Delaware Today magazine 302 First Profile: Lana Lawrence, also known as Mama Mojo, makes cigar box banjos and other musical instruments in Rehoboth Beach
Cigar Box Hero: To Mama Mojo, one person’s trash is another person’s ... guitar.
photograph by Scott Nathan
Lana Lawrence was looking for a distraction from pain when she went on the Internet a little more than three years ago. What she found was a passion that touched her soul and started a new business.
“I remember just going, ‘Wow!’’’ says Lawrence, who makes cigar box guitars under the name of Mama Mojo.
She was simply looking for a lightweight guitar to play when she ran across a YouTube video of a man playing what she calls “soul grabbing, deep primal Delta Blues” music on a tiny instrument made of guitar string, a piece of wood and a cigar box.
“I gotta’ do that,” was Lawrence’s immediate response.
Cigar box instruments have been around more than 150 years in this country. Plans for a cigar box banjo were published in 1884 by Daniel Carter Beard, co-founder of the Boy Scouts of America. Etchings of soldiers playing cigar box fiddles can be found from the Civil War. They really took off, though, in the 1930s during The Great Depression. People didn’t have the money to buy fancy guitars, so they built their own.
“Musical instruments were beyond the means of most, but an old cigar box, a piece of broom handle and a couple wires from the screen door—and a guitar were born,” according to a posting from the National Cigar Box Guitar Museum in York, Pa. Today these instruments aren’t relegated to the front porches of America’s poor. Cigar box guitar players have included Jimi Hendrix, Ted Nugent, B.B. King and Johnny Depp.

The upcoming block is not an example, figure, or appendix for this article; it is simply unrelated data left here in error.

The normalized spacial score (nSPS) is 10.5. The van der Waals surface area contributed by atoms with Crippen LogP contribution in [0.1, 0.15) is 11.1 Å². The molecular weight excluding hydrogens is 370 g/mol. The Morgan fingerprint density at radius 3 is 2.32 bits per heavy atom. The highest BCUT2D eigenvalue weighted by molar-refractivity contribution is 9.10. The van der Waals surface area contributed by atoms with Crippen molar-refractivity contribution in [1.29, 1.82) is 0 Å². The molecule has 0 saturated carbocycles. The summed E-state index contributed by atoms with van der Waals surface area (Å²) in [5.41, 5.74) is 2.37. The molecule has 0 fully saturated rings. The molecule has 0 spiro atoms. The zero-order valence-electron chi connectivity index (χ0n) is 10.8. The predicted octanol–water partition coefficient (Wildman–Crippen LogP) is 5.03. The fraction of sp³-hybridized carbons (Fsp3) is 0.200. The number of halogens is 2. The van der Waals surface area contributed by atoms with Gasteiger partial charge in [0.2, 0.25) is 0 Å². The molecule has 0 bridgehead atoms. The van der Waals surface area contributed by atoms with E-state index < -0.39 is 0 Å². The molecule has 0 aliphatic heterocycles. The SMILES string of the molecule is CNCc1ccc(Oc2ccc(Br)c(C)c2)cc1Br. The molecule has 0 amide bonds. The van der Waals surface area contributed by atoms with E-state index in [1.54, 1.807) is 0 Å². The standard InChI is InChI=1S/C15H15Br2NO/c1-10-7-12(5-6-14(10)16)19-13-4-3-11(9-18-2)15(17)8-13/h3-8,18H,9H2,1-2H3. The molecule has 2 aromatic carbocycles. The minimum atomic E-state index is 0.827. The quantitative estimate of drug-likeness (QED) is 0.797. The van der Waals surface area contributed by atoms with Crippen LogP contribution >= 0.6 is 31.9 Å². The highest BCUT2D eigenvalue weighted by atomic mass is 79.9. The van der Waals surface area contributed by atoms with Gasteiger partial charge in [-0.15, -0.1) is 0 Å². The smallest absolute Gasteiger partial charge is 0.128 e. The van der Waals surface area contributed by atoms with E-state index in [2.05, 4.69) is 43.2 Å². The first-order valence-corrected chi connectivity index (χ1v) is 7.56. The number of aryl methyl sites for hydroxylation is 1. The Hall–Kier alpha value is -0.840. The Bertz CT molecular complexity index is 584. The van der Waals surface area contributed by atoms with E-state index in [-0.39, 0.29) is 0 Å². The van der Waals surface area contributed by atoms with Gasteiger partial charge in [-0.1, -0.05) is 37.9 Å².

While making such an instrument can be quite simple, most of today’s modern cigar box guitars are a little more complex.
Lawrence said she studied plans, designs and actual instruments for six months before she built her first guitar.
“I didn’t want to start out making junk,” says Lawrence, seated in the Rehoboth home she shares with her partner, Linda Palmer, as well as their dog, Jazz, and two cats named Dylan and Hendrix. Throughout the house are stacks of wooden cigar boxes, containers of guitar string, amplifier pieces and odds and ends she collects to add artistic flare to her pieces.
Lawrence is a recycler’s recycler. She came up with a way to cut plastic to make inlays that look like onyx. Even items like tuna cans spark ideas.
“We have very little trash around the house,” says Nate McCormick, a musician who also lives with Lawrence. “She’ll use a screw she found or a piece of plastic off a bottle. She’s fun and they’re awesome. Every [guitar] is a little different and has its own sound.”
The bigger the box, the better, says Lawrence. She’s used wooden craft boxes, lunch boxes and even a hubcap to make an instrument. Recently she started work on a guitar made from a heart-shaped box. “I try not to build the same thing twice.”
Her instruments are functional works of art. Although she disdains the use of tobacco, she sometimes leaves the logos and names of the cigar companies on the boxes because the artwork is too beautiful to erase, she says. Her three- and four-string guitar designs come with inlays, different stains, brass decorations and frets, and hand-carved necks. Every one is electrified to allow the maximum depth of sound.